By Hilary Corrigan

The Bulletin

The new Cascade Lakes Welcome Station has served more than 15,000 visitors following its first summer season.

“It’s functioned just like we had hoped,” said Kevin Larkin, district ranger for Deschutes National Forest’s Bend-Fort Rock Ranger District.

The approximately 2,080-square-foot, $1.7 million center opened in March in time for spring break, then kept limited hours until May when it opened daily. Earlier this month, the center cut back to a schedule of Thursday to Monday, 8 a.m. to 4 p.m. The center will scale back again Oct. 3 to a schedule of Friday to Sunday, 10 a.m. to 4 p.m., then will close for the season Nov. 28.

The facility offers visitors a chance to get information and details on rules and regulations and to talk with people who know the area and can offer tips, along with alternative trails to avoid crowds, for instance.

It also gives visitors a place to get maps, guidebooks and any necessary permits and passes and to fill water bottles. While forest station offices and district ranger stations can also provide information and passes, the new station is on the way to many of the sites visitors aim to explore. Located on Cascade Lakes Scenic Byway, the center hosts parking for popular trails like the Phil’s and Wanoga mountain bike trail systems.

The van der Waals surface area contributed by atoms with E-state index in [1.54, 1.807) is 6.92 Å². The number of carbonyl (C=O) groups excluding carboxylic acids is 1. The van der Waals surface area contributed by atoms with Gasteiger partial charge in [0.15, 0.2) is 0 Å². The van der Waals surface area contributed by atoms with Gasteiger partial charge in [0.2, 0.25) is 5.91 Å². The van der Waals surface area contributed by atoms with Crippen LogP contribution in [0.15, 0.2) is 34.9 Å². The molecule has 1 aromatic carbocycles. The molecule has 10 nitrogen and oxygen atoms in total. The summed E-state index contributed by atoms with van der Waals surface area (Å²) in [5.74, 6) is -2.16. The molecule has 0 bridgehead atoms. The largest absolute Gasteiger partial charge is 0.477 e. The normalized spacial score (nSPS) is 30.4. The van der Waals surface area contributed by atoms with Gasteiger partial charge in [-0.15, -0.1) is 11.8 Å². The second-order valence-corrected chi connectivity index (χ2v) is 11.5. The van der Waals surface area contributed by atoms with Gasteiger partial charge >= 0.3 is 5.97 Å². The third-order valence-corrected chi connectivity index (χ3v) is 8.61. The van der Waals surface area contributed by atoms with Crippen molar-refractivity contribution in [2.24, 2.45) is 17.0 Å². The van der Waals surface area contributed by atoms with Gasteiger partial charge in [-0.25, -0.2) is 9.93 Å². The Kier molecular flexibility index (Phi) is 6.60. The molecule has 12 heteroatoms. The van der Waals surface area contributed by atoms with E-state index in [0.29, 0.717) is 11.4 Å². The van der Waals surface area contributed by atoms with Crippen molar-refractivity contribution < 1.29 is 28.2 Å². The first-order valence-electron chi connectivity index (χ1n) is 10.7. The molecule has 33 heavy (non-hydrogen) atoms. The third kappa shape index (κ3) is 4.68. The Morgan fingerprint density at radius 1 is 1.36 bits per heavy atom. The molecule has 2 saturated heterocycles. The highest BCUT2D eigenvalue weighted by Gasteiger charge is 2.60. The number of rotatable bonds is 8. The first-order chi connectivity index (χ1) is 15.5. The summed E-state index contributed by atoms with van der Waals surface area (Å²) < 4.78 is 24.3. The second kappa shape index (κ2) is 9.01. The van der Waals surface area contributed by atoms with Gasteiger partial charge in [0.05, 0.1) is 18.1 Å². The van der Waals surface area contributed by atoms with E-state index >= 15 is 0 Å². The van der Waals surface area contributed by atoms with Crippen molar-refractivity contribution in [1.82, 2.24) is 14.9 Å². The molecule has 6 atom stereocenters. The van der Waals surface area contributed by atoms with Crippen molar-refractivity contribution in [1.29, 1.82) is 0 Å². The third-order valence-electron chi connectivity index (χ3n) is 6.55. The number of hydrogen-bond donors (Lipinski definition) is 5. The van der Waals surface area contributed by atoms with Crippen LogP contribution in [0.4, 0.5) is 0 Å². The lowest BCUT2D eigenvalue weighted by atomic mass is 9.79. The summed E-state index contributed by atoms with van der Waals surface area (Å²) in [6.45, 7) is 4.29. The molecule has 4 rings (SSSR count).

Deschutes National Forest Spokeswoman Jean Nelson-Dean described the center’s first season as successful, noting activity there increased as the summer went on. Nelson-Dean expects the center to host more special events and talks in the future.

“It seemed like people enjoyed those small, one-day events,” she said.

The welcome station also has an interactive touch-screen kiosk with information the U.S. Forest Service aims to turn into a mobile app by spring so people can easily access details on campground rules, for instance.

Part of the overall project is continuing. A paved path that will connect the existing Haul Road Trail to the welcome station remains under construction into the spring. The new Rim Rock Trailhead, meant to accommodate 40 vehicles, will be built this fall at what’s known as the Good Dog Trailhead area. That’s where a tunnel will cross under the Cascade Lakes Highway to let trail users avoid crossing the road. An existing tunnel farther up the highway, closer to the welcome station and Seventh Mountain Resort, is being expanded for pedestrians, and that work will be completed this fall.

— Reporter: 541-617-7812,